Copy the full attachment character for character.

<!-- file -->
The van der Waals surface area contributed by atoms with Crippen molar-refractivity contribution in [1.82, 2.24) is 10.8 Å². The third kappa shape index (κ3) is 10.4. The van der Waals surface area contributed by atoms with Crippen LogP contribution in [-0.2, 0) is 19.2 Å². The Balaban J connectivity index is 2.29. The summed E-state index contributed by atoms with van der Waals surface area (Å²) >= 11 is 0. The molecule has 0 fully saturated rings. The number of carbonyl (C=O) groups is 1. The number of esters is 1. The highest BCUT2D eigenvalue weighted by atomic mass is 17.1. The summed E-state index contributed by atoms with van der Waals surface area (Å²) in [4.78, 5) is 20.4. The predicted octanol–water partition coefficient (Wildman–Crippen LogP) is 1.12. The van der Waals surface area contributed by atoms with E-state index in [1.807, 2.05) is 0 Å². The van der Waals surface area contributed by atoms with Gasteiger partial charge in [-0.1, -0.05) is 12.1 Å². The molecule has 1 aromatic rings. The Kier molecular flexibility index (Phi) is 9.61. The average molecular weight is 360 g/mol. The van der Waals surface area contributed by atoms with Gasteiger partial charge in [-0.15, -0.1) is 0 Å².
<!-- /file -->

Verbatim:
The van der Waals surface area contributed by atoms with Crippen molar-refractivity contribution in [1.82, 2.24) is 10.8 Å². The third kappa shape index (κ3) is 10.4. The van der Waals surface area contributed by atoms with Crippen LogP contribution in [-0.2, 0) is 19.2 Å². The Balaban J connectivity index is 2.29. The summed E-state index contributed by atoms with van der Waals surface area (Å²) >= 11 is 0. The molecule has 0 fully saturated rings. The number of carbonyl (C=O) groups is 1. The number of esters is 1. The highest BCUT2D eigenvalue weighted by atomic mass is 17.1. The summed E-state index contributed by atoms with van der Waals surface area (Å²) in [4.78, 5) is 20.4. The predicted octanol–water partition coefficient (Wildman–Crippen LogP) is 1.12. The van der Waals surface area contributed by atoms with E-state index in [1.807, 2.05) is 0 Å². The van der Waals surface area contributed by atoms with Gasteiger partial charge in [-0.1, -0.05) is 12.1 Å². The molecule has 1 aromatic rings. The Kier molecular flexibility index (Phi) is 9.61. The average molecular weight is 360 g/mol. The van der Waals surface area contributed by atoms with Gasteiger partial charge in [-0.15, -0.1) is 0 Å².